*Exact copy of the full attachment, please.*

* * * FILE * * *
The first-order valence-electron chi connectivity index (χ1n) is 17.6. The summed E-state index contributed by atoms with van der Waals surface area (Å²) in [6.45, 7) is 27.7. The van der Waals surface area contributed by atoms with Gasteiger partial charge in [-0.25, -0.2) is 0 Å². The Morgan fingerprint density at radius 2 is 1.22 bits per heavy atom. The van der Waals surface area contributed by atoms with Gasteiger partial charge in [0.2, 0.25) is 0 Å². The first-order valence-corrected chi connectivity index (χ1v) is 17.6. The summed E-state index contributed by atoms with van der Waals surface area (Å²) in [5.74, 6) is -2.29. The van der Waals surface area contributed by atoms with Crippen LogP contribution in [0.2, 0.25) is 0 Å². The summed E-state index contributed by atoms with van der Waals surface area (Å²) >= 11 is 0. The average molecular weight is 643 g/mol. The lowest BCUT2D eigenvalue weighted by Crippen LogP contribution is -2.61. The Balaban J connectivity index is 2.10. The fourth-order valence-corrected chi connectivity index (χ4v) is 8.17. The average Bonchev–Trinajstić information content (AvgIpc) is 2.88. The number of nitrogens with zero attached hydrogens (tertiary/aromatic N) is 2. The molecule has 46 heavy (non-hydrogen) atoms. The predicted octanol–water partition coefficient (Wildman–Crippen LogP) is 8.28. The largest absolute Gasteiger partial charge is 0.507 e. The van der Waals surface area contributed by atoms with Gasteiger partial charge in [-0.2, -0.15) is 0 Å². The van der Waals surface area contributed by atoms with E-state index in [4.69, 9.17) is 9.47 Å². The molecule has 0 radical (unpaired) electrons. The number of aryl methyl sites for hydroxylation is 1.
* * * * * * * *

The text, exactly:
The first-order valence-electron chi connectivity index (χ1n) is 17.6. The summed E-state index contributed by atoms with van der Waals surface area (Å²) in [6.45, 7) is 27.7. The van der Waals surface area contributed by atoms with Gasteiger partial charge in [-0.25, -0.2) is 0 Å². The Morgan fingerprint density at radius 2 is 1.22 bits per heavy atom. The van der Waals surface area contributed by atoms with Gasteiger partial charge in [0.2, 0.25) is 0 Å². The first-order valence-corrected chi connectivity index (χ1v) is 17.6. The summed E-state index contributed by atoms with van der Waals surface area (Å²) in [5.74, 6) is -2.29. The van der Waals surface area contributed by atoms with Crippen LogP contribution in [0.2, 0.25) is 0 Å². The summed E-state index contributed by atoms with van der Waals surface area (Å²) >= 11 is 0. The average molecular weight is 643 g/mol. The lowest BCUT2D eigenvalue weighted by Crippen LogP contribution is -2.61. The Balaban J connectivity index is 2.10. The fourth-order valence-corrected chi connectivity index (χ4v) is 8.17. The average Bonchev–Trinajstić information content (AvgIpc) is 2.88. The number of nitrogens with zero attached hydrogens (tertiary/aromatic N) is 2. The molecule has 46 heavy (non-hydrogen) atoms. The predicted octanol–water partition coefficient (Wildman–Crippen LogP) is 8.28. The largest absolute Gasteiger partial charge is 0.507 e. The van der Waals surface area contributed by atoms with Gasteiger partial charge in [-0.2, -0.15) is 0 Å². The van der Waals surface area contributed by atoms with E-state index in [4.69, 9.17) is 9.47 Å². The molecule has 0 radical (unpaired) electrons. The number of aryl methyl sites for hydroxylation is 1.